It is estimated that over 500,000 bone grafting procedures are performed each year in the United States with over 50% of them being done in the setting of spine fusions, which is one of the toughest clinical bone healing environments. Orthopaedic surgical treatment of these problems typically requires bone grafting, yet iliac crest bone graft may fail to heal in 25-45% of patients. Numerous bone substitutes, electrical stimulation, and stem cells have failed to show sufficient potency to initiate bone healing. The first recombinant bone morphogenetic protein (rhBMP-2) was approved in 2002 and represented a major advance by demonstrating unprecedented bone healing potential. Unfortunately, the high dose made routine use of rhBMP-2 economically unfeasible in most bone healing situations and local side effects (swelling, hematoma, inflammation, transient bone resorption) along with the possibility of increased cancer risk have further slowed its adoption. This proposal will describe a novel approach to initiate local bone formation without the use of supra-physiologic doses of recombinant BMPs or the use of exogenous stem cells. RESEARCH PLAN: In this proposal, we provide a well-designed process for identifying and screening repurposed drugs for the clinical challenge of spine fusion. Through a computerized drug design and screening process we identified a family of small molecules which are capable of displacing a repressor (FKBP12) off the BMP-receptor, thereby enabling local activation of the bone formation cascade. Tacrolimus and rapamycin are already FDA-approved as safe local and systemic anti-inflammatory/immunosuppressant drugs, making them ideal to be repurposed as local osteogenic agents. The success of this work will provide profound evidence that an already FDA-approved immunosuppressant small molecule may be applied towards a new indication, bone regeneration for spine fusion.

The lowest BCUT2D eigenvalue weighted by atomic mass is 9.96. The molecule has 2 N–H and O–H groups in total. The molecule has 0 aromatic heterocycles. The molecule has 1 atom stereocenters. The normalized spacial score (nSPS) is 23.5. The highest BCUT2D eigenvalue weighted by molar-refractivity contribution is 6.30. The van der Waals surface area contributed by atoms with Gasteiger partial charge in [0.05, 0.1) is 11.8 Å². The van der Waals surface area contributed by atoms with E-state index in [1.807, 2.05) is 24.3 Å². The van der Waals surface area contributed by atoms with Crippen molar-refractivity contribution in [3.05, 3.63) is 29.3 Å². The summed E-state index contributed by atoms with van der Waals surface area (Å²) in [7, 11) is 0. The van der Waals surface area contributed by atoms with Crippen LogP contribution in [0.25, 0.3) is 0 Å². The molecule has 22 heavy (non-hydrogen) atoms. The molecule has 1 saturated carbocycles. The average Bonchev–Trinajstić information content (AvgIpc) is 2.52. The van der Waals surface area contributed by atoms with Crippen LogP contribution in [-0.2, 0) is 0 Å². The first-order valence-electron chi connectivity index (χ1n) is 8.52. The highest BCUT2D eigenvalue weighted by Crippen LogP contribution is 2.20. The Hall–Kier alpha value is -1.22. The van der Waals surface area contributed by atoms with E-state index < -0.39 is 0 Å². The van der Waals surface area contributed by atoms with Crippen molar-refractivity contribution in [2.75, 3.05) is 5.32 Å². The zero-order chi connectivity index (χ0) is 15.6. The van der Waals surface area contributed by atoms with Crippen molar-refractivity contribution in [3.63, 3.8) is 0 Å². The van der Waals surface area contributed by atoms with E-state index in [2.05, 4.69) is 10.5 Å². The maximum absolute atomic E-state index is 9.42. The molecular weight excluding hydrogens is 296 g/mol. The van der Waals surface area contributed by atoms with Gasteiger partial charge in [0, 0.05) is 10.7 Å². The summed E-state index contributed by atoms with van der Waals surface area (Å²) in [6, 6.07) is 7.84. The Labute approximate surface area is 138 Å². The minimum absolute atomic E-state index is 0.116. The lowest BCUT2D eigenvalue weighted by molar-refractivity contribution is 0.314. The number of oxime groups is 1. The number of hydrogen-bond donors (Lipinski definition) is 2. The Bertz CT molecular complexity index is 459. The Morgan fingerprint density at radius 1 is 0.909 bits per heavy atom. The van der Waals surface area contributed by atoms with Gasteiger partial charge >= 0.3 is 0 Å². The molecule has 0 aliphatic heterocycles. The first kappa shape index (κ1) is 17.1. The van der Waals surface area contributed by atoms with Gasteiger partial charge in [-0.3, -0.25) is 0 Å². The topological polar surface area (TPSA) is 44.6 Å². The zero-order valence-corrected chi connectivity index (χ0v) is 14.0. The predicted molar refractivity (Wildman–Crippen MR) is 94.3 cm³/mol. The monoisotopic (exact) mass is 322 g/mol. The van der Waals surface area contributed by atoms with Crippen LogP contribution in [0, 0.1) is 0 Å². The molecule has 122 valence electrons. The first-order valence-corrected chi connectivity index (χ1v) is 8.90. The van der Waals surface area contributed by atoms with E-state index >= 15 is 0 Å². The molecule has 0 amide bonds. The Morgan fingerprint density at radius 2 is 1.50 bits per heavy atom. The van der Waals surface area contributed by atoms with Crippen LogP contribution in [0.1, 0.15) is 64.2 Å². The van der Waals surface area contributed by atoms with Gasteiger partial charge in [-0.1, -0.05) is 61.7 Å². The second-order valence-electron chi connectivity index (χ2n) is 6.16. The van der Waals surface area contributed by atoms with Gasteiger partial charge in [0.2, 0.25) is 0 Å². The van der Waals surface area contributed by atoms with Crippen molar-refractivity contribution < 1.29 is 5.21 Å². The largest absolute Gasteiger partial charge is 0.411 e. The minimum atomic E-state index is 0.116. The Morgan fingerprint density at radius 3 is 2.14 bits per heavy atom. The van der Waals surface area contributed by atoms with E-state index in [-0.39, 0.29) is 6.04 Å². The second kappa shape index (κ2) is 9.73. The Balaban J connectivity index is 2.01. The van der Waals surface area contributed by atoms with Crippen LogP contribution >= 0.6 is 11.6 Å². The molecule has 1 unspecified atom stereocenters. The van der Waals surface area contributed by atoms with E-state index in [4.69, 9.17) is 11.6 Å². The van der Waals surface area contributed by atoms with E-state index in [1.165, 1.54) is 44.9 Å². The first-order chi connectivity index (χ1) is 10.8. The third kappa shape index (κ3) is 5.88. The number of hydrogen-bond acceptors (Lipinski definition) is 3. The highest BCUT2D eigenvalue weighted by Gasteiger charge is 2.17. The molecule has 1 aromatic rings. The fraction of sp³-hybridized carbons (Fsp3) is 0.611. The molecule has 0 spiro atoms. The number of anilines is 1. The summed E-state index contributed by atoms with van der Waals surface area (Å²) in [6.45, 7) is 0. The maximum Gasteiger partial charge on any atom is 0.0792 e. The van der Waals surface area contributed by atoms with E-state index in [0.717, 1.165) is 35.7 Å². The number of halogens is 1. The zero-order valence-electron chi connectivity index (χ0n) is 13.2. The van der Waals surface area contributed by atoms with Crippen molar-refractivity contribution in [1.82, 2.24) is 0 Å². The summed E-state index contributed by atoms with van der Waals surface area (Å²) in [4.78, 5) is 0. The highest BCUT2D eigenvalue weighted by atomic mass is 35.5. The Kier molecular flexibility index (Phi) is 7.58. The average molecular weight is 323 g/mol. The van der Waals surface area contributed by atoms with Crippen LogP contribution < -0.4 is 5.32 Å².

SPECIFIC AIMS :
Aim 1 : Target validation of tacrolimus- and rapamycin-osteoinduction in mesenchymal stem cells (MSCs) is via activation of the BMP receptor.
Aim 2 : Local delivery of tacrolimus or rapamycin induces dose-dependent in vivo bone formation.
Aim 3 : Tacrolimus or rapamycin can induce bone fusion in a clinically relevant, orthotopic spine fusion rabbit model. METHODS:
The first aim will expand on preliminary data and validate the binding of the small molecules to the target region of the BMP receptor.
Aim 2 will establish a therapeutic dose range for induction of ectopic bone by the small molecules and test the effects of a compression resistant nanofiber mesh to enhance retention at the site of delivery and improve bone formation.
The third aim will test one-time local administration of the small molecules in a well-established pre-clinical model rabbit spine fusion (initiating new bone formation).
The proposed work will investigate the potential of a family of already FDA approved small molecules to be repurposed as a therapeutic strategy to induce bone formation for spine fusion. This research brings together expertise from the Willett lab in in pre-clinical models of bone regeneration and biomaterials with the expertise of Dr. Sangadala in small molecule modeling and screening for osteogenic applications; together we have developed a screening process outlined in this grant for repurposing FDA approved drugs for osteogenic applications.